The Structural Change Proposal in the Israeli Schools: Conflict and Conquest

Publication Date01 January 1970
Date01 January 1970
The Structural Change Proposal in the Israeli
Schools: Conflict and Conquest
A conflict of interests between two groups of educationists over
proposed legislation for a school structural change is examined.
Compromise is not achieved and evidence shows that the party
which possessed more political power eliminated the threat of the
other party. The process of conflict resolution is shown to
reflect both a continuous utilization by the parties of legitimate
influence and a gradually increasing use of illegitimate influence.
Evidence also suggests that both parties adhered to the principle
of minimization of waste of influence resources. A brief discus-
sion of governmental organization for education in Israel pre-
cedes this case in educational politics. Hypotheses based on the
work of Iannacconne and related to administrative and political
influences of the parties to the conflict arc stated. A cross
cultural dimension is added along certain theoretical constructs
by comparing state politics of education in Israel and in one
American State.
The following is a case in Israeli educational politics. It des-
cribes activities of educationists which were intended to influence
educational legislation or which have had a demonstrable effect
upon the course of educational legislation.1 The specific case is a
proposal advanced by the Israeli Ministry of Education which
called for a change in the public school structure from an 8-4
system to a 6-3-3 system. The change was first made formally in
January of 1965 by a public committee which was appointed 16
months earlier by the Minister of Education. In July of 1968 the
proposal—somewhat modified but essentially unchanged—was
enacted into law by the Knesset or parliament.
DR. NAFTALY S. GLASMAN is Assistant Professor of Educational Adminis-
tration at the University of California, Santa Barbara. He holds the degrees
of B.A. of Wesleyan University and M.A. and Ph.D. of the University of
California, Berkeley. Dr. Glasman is a former researcher and planner in the
Post Primary Education Authority of the Ministry of Education in Jerusalem
and a former parochial school principal in California.
Israeli Schools 89
The leadership of the Teachers' Union—A Histadrut (General
Federation of Labor) affiliate and the largest educational interest
group in the country—bitterly opposed the proposed change. One
purpose of this paper is to show that the conflict which arose
between the Union and the Ministry was resolved in a "con-
quest"2 type manner in that one party, in this case the Ministry,
eliminated the threat of the second party, the Union. The con-
quest is shown as characteristically "political" in nature in that
it involved activities and relationships which resulted in, or were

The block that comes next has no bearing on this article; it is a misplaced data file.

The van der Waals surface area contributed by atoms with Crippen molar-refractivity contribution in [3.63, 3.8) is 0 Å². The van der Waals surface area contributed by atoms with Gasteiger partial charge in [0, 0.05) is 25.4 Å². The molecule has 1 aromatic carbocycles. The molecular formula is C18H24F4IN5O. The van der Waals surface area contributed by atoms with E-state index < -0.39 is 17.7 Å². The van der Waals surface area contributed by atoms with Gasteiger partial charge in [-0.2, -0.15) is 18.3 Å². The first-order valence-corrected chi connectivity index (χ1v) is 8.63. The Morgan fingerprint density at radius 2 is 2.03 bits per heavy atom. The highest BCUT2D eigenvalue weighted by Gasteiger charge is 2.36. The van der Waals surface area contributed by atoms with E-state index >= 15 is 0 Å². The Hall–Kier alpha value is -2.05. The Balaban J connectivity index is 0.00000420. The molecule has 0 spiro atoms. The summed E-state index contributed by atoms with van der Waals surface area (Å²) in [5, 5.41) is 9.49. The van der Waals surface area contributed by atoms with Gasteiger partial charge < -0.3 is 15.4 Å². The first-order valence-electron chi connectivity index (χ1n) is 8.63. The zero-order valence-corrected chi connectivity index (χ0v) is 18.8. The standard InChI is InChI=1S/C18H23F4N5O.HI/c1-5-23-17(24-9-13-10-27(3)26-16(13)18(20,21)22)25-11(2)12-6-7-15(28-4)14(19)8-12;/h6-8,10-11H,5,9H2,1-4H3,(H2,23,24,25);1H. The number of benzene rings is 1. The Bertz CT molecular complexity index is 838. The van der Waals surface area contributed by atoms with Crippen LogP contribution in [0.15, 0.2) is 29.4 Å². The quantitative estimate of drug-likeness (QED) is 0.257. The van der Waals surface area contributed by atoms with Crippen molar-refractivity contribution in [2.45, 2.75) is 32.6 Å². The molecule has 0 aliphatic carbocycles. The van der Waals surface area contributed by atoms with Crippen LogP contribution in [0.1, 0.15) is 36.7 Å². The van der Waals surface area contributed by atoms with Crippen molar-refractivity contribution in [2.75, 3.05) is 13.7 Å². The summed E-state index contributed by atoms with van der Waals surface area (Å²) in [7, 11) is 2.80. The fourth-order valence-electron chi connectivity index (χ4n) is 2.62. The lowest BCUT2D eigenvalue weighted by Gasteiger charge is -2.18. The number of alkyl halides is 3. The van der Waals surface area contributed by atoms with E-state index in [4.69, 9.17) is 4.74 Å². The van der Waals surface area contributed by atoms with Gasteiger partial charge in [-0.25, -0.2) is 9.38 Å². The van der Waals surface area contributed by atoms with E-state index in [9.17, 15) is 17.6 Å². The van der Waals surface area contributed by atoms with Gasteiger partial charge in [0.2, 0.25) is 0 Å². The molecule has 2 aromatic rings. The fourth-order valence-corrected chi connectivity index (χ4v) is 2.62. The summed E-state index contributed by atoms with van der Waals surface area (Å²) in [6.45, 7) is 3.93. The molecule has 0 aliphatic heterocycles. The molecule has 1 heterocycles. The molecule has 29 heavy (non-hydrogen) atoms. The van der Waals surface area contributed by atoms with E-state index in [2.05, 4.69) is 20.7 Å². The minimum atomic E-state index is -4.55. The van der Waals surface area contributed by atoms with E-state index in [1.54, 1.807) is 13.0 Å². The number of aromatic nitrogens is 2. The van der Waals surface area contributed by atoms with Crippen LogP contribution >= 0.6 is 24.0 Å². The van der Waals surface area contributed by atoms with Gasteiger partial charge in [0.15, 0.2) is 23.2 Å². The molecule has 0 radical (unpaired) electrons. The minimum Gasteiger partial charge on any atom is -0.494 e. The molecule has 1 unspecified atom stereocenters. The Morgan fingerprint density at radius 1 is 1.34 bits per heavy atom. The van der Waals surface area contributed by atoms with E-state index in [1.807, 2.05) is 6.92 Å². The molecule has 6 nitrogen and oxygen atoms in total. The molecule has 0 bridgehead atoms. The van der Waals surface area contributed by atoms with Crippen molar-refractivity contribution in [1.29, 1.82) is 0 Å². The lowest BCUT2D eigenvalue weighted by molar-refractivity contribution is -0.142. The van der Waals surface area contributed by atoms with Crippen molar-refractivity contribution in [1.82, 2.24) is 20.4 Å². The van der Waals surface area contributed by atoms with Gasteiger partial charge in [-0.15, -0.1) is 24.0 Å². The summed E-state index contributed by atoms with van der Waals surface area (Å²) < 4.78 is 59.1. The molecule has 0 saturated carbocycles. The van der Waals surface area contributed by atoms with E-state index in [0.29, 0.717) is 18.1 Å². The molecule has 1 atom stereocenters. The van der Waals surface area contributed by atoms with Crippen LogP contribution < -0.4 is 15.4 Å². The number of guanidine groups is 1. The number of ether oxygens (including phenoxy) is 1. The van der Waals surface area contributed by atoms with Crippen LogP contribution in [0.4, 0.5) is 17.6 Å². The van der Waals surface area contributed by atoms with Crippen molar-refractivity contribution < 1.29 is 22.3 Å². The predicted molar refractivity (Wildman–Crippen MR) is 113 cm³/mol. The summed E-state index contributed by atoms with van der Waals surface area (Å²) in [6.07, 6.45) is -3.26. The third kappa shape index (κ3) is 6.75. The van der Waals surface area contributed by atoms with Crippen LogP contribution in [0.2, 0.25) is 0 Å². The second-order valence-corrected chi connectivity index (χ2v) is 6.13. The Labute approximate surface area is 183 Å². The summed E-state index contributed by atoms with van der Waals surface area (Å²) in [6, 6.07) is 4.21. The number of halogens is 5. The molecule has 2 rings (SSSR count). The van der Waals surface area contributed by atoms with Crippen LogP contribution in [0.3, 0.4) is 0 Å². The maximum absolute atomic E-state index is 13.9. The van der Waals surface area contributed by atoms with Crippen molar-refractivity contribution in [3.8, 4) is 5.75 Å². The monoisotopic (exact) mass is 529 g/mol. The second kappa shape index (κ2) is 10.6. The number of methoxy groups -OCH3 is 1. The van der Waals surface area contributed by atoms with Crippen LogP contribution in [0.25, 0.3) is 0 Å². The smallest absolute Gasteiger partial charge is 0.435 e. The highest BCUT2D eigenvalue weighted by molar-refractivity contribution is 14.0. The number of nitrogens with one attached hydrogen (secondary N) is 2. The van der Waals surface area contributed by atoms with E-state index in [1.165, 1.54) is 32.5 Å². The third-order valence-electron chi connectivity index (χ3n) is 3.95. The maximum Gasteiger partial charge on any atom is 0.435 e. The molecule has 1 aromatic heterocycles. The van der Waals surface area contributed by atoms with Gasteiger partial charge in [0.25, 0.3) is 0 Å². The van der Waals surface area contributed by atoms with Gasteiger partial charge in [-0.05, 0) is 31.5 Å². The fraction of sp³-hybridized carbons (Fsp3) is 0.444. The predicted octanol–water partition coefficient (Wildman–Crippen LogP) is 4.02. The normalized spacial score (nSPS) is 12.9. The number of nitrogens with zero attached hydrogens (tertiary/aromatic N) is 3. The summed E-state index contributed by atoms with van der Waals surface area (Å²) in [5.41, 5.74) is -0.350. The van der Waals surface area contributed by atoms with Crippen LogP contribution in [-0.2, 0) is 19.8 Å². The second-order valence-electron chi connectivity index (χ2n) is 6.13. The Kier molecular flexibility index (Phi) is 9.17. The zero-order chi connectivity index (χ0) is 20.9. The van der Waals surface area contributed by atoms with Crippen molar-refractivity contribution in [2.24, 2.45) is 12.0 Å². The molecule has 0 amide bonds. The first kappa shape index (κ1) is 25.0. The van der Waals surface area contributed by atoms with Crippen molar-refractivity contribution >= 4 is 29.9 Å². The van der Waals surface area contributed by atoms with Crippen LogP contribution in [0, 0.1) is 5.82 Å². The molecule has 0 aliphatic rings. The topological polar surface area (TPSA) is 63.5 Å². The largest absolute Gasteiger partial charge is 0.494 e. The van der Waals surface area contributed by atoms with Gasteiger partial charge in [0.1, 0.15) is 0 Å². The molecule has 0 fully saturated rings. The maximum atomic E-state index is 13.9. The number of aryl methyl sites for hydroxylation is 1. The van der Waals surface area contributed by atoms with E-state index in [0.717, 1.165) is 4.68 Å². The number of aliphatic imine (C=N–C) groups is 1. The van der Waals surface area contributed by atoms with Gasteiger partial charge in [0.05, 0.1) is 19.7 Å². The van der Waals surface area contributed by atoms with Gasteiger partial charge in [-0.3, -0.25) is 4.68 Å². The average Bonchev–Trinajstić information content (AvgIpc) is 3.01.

intended to result in, decision by the Knesset. The process of
conflict resolution itself is shown to reflect two phenomena: (1)
a continuous utilization by both parties of legitimate influence,3
and (2) a gradually increasing use, again by both parties, of
illegitimate influence.4 Another purpose is to substantiate the
assertion that both the Ministry and the Union exercised the use
of both types of influence only to the extent that it was necessary
and usually no more than that, i.e., that the principle of minimi-
zation of waste of influence resources was followed almost
religiously by both parties.
The introduction to the case constitutes a brief discussion of
governmental arrangements for education in Israel. It also
includes some hypotheses related to the influence of both the
Minister of Education and the Union's leaders along the adminis-
trative dimension as well as the political party dimension.5
Further, state educational politics in Israel and in one American
state will be compared and their similarities and differences
Article II of the Israeli Transition Law 5709 (February 6,
1949) states that "the Government, on being formed, shall im-
mediately present itself to the Knesset and shall announce the
distribution of functions among its members . . ." One of the
functions constitutes provision of educational services. This, in
effect, means that education in Israel is a national responsibility
and, as such, is assigned to a cabinet member who is officially
responsible for the functions of the Ministry of Education and
Culture. By virtue of being appointed by the Prime Minister,
this individual occupies a position which is political in nature
and which is, thus, customarily given to an elected Knesset
member. The term in office of the Minister of Education is
usually identical to the Knesset's four-year term. When the
Government as a whole resigns or when it receives a non-con-
fidence vote in the Knesset, the Minister of Education must also

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